A team of Massachusetts General Hospital (MGH) investigators has developed an antibiotic-releasing polymer that may greatly simplify the treatment of prosthetic joint infection. In their recent report published in Nature Biomedical Engineering, the researchers describe how implants made from this material successfully eliminated two types of prosthetic infection in animal models.
"Currently, most infections involving total joint replacement prostheses require a two-stage surgery, in which the patient's daily activities are largely compromised for four to six months," says Orhun Muratoglu, PhD, director of the Harris Orthopædics Laboratory in the MGH Department of Orthopædic Surgery, a co-author of the report. "Our finding that polyethylene, the most commonly used weight-bearing surface in total joint surgery, can be made to safely and effectively release antibiotics implies that fully weight-bearing implants made with this material could be used to treat infection in a single procedure, reducing both the inconvenience and the risk of complications for patients."
Delivering antibiotics to an infected prosthetic joint is challenging because of the limited supply of blood to the area. As Muratoglu describes, the standard treatment for prosthetic joint infection in the U.S. - which affects up to 30,000 people each year - involves removal of the implant and adjacent infected tissues and placement of a temporary spacer made from antibiotic-releasing bone cement that remains within the joint space for at least six weeks and sometimes for as long as six months. During that time, the patient's movement may be significantly restricted, depending on the involved joint. In a second surgery, a new prosthesis is implanted, using antibiotic-releasing bone cement. But patients still can be at risk for recurrent infection, which may lead to the need for permanent joint fusion or amputation and has a 10-15 percent mortality rate.
Antibiotic-releasing bone cement has several limitations. Its ability to release an effective antibiotic dose may be brief, lasting little more than a week, and increasing the antibiotic content reduces the material's durability. In addition, some antibiotics with desirable qualities cannot be incorporated into a bone cement. For the current study, the research team - including lead author Jeremy Vincentius Suhardi, a Harvard/MIT MD/PhD student, and senior author Ebru Oral, PhD, both of the Harris Lab - designed and developed an antibiotic-releasing polymer that could be incorporated into the implant itself.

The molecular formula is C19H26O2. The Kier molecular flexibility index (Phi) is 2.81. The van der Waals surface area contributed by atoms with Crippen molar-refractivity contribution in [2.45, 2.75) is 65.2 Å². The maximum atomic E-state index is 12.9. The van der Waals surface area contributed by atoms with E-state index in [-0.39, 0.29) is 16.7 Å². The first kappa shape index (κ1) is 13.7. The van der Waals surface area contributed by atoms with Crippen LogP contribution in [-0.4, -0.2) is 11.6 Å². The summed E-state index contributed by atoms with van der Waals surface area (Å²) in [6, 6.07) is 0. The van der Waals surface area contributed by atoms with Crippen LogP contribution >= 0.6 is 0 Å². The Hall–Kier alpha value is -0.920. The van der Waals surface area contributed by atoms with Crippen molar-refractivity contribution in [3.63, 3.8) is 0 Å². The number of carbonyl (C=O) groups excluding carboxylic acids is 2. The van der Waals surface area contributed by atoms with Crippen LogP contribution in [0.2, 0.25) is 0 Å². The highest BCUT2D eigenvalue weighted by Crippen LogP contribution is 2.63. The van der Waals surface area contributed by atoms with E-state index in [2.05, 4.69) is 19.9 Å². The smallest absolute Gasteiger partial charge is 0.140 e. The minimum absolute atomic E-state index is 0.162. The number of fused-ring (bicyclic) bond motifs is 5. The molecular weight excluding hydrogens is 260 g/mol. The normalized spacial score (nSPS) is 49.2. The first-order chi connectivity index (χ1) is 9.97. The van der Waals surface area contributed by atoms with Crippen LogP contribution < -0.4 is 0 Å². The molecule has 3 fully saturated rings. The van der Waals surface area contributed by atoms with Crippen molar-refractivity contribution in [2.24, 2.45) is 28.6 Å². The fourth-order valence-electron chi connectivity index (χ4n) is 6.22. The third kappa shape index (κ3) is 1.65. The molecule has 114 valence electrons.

Based on mathematical and statistical models, the material they developed contained antibiotic clusters which were irregularly shaped, making them able to release effective drug doses over extended periods of time without compromising the strength of the material. Implants made from this polymer were tested in animal models of prosthetic joint infection produced either by injecting a Staph. aureus-containing solution into the prosthesis or implanting a titanium rod covered with a Staph. Aureus biofilm, a coating of bacteria that is particularly difficult to treat. In both situations, the antibiotic-releasing polymer successfully eliminated the infection, while implantation of a drug-release bone cement spacer was not effective.
"We used two separate infection models because, when patients present with prosthetic joint infection symptoms, it is not clear what proportion of bacteria may be in a biofilm and what are free floating in solution," says Muratoglu. "The ability of our devices to eradicate all bacteria in the joints in both models strongly suggests they would be successful against both types of periprosthetic infection." A professor of Orthopedic Surgery at Harvard Medical School, Muratoglu notes that, in addition to speeding the recovery of patients and reducing the chance of complications, the elimination of a second surgical procedure should reduce overall costs.
He adds that the successful development of devices like these implants relies on an institutional "ecosystem," involving scientists, engineers and surgeons who can identify a problem, form hypotheses and strategies, and develop and test materials to meet the challenges. The team is now working with the Food and Drug Administration and other regulatory agencies to pursue necessary approvals and develop this material into clinical products.
Additional co-authors of the Nature Biomedical Engineering report are David Bichara, MD, Harris Orthopædics Laboratory; Andrew Freiberg, MD, Harry Rubash, MD, and Henrick Malchau, MD, PhD, MGH Department of Orthopædic Surgery; and Sheldon Kwok and Seok-Hyun (Andy) Yun, PhD, MGH Wellman Center for Photomedicine. Support for the study includes National Institutes of Health grants P01-HL120839 and P41-EB015903. A patent application covering the work described in this study has been filed.
Massachusetts General Hospital, founded in 1811, is the original and largest teaching hospital of Harvard Medical School. The MGH Research Institute conducts the largest hospital-based research program in the nation, with an annual research budget of more than $800 million and major research centers in HIV/AIDS, cardiovascular research, cancer, computational and integrative biology, cutaneous biology, genomic medicine, medical imaging, neurodegenerative disorders, regenerative medicine, reproductive biology, systems biology, photomedicine and transplantation biology. The MGH topped the 2015 Nature Index list of health care organizations publishing in leading scientific journals and earned the prestigious 2015 Foster G. McGaw Prize for Excellence in Community Service. In August 2016 the MGH was once again named to the Honor Roll in the U.S. News & World Report list of "America's Best Hospitals."
Nature Biomedical Engineering